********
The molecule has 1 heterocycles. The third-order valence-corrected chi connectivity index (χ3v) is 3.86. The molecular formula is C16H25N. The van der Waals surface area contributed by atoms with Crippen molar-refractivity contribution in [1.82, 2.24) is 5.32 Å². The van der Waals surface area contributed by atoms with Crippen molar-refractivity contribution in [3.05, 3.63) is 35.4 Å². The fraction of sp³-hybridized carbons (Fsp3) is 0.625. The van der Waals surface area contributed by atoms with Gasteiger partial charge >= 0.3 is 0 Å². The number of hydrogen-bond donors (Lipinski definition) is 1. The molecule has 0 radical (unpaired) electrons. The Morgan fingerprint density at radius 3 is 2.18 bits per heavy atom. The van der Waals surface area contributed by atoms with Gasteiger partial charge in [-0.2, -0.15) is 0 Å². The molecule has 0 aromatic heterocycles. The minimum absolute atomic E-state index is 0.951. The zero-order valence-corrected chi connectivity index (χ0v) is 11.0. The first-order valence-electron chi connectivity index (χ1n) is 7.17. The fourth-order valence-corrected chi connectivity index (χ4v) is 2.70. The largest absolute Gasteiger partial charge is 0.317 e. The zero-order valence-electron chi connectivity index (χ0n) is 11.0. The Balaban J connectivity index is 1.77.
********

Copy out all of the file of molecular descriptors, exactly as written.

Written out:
The molecule has 1 heterocycles. The third-order valence-corrected chi connectivity index (χ3v) is 3.86. The molecular formula is C16H25N. The van der Waals surface area contributed by atoms with Crippen molar-refractivity contribution in [1.82, 2.24) is 5.32 Å². The van der Waals surface area contributed by atoms with Crippen molar-refractivity contribution in [3.05, 3.63) is 35.4 Å². The fraction of sp³-hybridized carbons (Fsp3) is 0.625. The van der Waals surface area contributed by atoms with Gasteiger partial charge >= 0.3 is 0 Å². The number of hydrogen-bond donors (Lipinski definition) is 1. The molecule has 0 radical (unpaired) electrons. The Morgan fingerprint density at radius 3 is 2.18 bits per heavy atom. The van der Waals surface area contributed by atoms with Gasteiger partial charge in [-0.2, -0.15) is 0 Å². The molecule has 0 aromatic heterocycles. The minimum absolute atomic E-state index is 0.951. The zero-order valence-corrected chi connectivity index (χ0v) is 11.0. The first-order valence-electron chi connectivity index (χ1n) is 7.17. The fourth-order valence-corrected chi connectivity index (χ4v) is 2.70. The largest absolute Gasteiger partial charge is 0.317 e. The zero-order valence-electron chi connectivity index (χ0n) is 11.0. The Balaban J connectivity index is 1.77.